The County Lieutenants of Berkeley and Hampshire are ordered to send the former 275 and the latter 255 of their respective militias to be at Pittsburg by the first day of March. Proper instructions are prepared for such persons as each of the county Lieutenants of Frederick, Berkeley & Hampshire shall appoint to act in the joint offices of Commissary and Quarter Master to Pittsburg where their offices determine, and money is sent to each for the purposes of subsistence and transportation.
The County Lieutenants of Monongalia and Ohio are ordered to rendezvous one fourth of their militia at Pittsburg by the first day of March. All these militia are ordered to go under proper officers well armed with Arms suitable to western service and to serve during the continuance of the expedition as herein described. Colo Crocket is ordered to be with his battalion at Pittsburg by the same day and money to enable him to proceed is sent to him.
An agent is sent to Baltimore and Philadelphia to purchase four tons of canon powder and to send it to Pittsburg by the 1st day of March.
Application is made to Genl Washington to lend us of the Continental stores at Pittsburg 4 canon six pounders mounted on field carriages with ball suitable, a mortar with shells, 2 Howitz, grape shot and other necessary furnitures, 1000 spades, 200 pick axes, 500 axes, a travelling forge, ship carpenter’s tools, and boats for transportation down the river should we fail in having a sufficient number in readiness and to send us skilful persons to manage the mortars.
John Francis Moore, who was some time ago sent to purchase in the vicinities of Fort Pitt provisions for the Western Posts, is now ordered to extend his purchases to 200,000 rations of beef and flour, and to provide 100 light Barges fit for transporting men and stores either down or up stream. These to be all in readiness by the 1st of March as we are not certain whether he may not be gone down the river, these powers were directed to himself, or in case of his absence to any Agent he should have appointed, and if he appointed none, then to Mr. William Harrison of Monongalia.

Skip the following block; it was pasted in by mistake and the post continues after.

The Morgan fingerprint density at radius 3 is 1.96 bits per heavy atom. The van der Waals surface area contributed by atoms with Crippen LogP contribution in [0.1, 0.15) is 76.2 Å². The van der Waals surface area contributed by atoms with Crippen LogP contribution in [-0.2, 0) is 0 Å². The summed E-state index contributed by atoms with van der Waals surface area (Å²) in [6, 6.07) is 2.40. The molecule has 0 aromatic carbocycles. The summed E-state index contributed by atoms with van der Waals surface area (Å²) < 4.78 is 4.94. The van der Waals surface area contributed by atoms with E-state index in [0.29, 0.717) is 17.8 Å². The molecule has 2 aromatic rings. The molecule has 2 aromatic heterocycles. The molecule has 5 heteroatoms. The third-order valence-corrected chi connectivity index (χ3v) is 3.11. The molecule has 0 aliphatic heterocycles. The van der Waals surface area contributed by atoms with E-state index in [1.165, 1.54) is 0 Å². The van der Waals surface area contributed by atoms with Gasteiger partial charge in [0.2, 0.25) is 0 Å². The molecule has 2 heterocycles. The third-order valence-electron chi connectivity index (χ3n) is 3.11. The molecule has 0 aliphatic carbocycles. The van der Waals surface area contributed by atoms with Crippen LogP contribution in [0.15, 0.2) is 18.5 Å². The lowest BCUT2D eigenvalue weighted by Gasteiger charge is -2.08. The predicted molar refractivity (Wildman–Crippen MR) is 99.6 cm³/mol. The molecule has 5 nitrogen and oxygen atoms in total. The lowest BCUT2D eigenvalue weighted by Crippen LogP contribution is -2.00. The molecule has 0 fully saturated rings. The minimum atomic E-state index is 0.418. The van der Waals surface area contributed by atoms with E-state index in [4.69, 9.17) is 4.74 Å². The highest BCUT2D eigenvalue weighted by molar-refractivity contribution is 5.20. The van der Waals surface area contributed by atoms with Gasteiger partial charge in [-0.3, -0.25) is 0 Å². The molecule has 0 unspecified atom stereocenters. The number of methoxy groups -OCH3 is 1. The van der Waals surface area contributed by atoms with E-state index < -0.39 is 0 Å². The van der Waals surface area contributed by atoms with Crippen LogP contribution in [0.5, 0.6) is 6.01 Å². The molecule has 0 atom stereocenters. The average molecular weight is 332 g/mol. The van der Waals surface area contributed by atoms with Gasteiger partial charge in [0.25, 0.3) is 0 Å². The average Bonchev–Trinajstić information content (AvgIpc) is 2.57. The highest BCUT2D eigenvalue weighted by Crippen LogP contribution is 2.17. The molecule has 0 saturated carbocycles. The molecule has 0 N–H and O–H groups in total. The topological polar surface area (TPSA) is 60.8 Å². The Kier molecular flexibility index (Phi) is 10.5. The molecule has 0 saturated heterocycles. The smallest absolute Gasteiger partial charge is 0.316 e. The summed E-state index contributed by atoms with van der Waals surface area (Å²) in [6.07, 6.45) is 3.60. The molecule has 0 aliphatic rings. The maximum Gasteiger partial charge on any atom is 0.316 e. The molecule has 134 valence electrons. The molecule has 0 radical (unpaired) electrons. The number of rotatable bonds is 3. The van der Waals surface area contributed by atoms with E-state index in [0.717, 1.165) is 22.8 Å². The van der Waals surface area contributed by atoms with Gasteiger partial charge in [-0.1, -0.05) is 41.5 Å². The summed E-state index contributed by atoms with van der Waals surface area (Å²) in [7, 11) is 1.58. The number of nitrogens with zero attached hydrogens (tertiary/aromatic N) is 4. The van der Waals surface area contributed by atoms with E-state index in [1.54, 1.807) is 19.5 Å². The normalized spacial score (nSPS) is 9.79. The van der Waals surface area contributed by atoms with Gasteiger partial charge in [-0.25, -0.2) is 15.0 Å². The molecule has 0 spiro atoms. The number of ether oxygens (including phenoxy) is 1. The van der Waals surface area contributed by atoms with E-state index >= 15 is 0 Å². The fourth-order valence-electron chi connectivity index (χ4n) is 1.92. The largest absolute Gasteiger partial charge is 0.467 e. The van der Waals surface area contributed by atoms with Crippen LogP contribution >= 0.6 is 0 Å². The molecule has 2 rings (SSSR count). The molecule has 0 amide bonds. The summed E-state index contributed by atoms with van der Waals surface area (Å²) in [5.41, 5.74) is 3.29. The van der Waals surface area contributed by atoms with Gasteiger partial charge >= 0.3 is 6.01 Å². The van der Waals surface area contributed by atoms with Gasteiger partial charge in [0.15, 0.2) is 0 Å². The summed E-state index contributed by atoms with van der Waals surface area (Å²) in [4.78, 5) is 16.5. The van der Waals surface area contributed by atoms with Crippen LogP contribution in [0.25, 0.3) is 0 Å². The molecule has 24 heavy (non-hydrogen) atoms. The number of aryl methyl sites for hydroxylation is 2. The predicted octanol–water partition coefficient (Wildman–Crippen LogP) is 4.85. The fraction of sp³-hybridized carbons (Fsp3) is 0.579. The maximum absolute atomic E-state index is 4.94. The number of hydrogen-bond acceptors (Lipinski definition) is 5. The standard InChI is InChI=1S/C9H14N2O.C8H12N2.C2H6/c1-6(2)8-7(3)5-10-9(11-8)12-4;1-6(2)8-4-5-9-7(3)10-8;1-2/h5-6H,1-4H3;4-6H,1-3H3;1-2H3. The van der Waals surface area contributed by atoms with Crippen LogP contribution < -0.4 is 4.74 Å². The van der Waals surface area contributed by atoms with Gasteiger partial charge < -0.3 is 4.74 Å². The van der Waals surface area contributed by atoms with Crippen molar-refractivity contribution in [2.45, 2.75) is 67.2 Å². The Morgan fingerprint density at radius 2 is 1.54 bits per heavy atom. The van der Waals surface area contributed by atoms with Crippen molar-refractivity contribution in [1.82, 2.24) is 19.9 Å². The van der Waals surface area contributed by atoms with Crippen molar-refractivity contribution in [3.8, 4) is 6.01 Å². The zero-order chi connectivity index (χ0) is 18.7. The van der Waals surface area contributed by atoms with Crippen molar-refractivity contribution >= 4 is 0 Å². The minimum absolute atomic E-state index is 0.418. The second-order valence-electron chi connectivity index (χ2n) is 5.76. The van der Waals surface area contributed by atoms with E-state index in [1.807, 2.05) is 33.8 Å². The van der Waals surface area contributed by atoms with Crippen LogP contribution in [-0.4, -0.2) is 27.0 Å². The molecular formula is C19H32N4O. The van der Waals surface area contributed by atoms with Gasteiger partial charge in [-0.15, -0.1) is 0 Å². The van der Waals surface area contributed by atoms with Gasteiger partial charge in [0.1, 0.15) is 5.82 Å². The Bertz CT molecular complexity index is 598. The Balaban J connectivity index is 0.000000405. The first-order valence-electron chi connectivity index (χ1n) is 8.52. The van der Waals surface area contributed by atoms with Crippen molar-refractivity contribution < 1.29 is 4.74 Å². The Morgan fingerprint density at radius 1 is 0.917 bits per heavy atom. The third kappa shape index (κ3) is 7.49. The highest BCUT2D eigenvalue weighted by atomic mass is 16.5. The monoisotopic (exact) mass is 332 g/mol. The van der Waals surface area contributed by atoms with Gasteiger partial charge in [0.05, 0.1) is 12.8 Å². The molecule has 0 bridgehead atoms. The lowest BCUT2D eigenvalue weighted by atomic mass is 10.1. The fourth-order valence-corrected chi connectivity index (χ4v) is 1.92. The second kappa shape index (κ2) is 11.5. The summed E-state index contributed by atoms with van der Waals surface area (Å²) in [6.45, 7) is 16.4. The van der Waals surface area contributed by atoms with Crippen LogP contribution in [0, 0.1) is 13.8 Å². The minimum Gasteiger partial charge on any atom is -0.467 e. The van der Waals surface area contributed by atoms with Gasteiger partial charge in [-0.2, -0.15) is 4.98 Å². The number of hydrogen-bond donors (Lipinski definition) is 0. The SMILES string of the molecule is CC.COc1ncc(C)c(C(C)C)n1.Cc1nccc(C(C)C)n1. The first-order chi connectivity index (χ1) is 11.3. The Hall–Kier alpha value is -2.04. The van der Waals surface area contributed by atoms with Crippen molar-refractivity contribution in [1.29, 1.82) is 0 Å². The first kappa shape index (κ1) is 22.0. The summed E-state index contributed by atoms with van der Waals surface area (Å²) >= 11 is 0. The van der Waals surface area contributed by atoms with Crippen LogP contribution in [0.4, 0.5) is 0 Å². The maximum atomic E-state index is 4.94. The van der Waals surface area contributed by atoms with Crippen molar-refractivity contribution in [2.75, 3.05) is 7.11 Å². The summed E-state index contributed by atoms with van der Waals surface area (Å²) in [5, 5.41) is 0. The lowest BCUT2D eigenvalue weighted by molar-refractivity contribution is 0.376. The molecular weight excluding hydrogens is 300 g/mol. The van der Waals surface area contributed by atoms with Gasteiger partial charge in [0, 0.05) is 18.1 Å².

At Pittsburg we depend on orders to be given by you for the removal of men and stores to the Falls of Ohio by the 15 of March.
The County Lieutenants of Fayette, Lincoln and Jefferson are ordered to rendezvous at the falls of Ohio by the 15 of March 500 of their militia to be furnished between those Counties in Proportion to their numbers & have ready at the same place and by the same day 50 canoes each: Money is sent to pay for these. In those counties you inform us you expect 10000 rations will be provided for you, you will of course order them to the falls of Ohio.
All the preceding orders (except as to the number of men from each county) are submitted to any alterations you may think necessary, and you are authorized to supply any deficiencies in them. The Staff Officers are submitted absolutely to you, and on removal of any of them by you or their death, resignation or declining to act you are to appoint others. The County Lieutenants are desired to keep up a constant correspondence with you & the Staff Officers to inform you from time to time of their progress and to receive your orders. Thus you will perceive that we expect all to be in readiness at the Falls of Ohio by the 15th of March.
What number of men and whether of Regulars or Militia you shall leave to garrison the Posts at the falls & Mouth of the Ohio is left to yourself. As the latter however is exposed to attack from an enemy against whom this expedition will be no diversion of force, and as it is distant from succour, it is recommended to you to leave it surely garrisoned and to take measures for its being supported from the Spanish side of the Mississippi should it be necessary.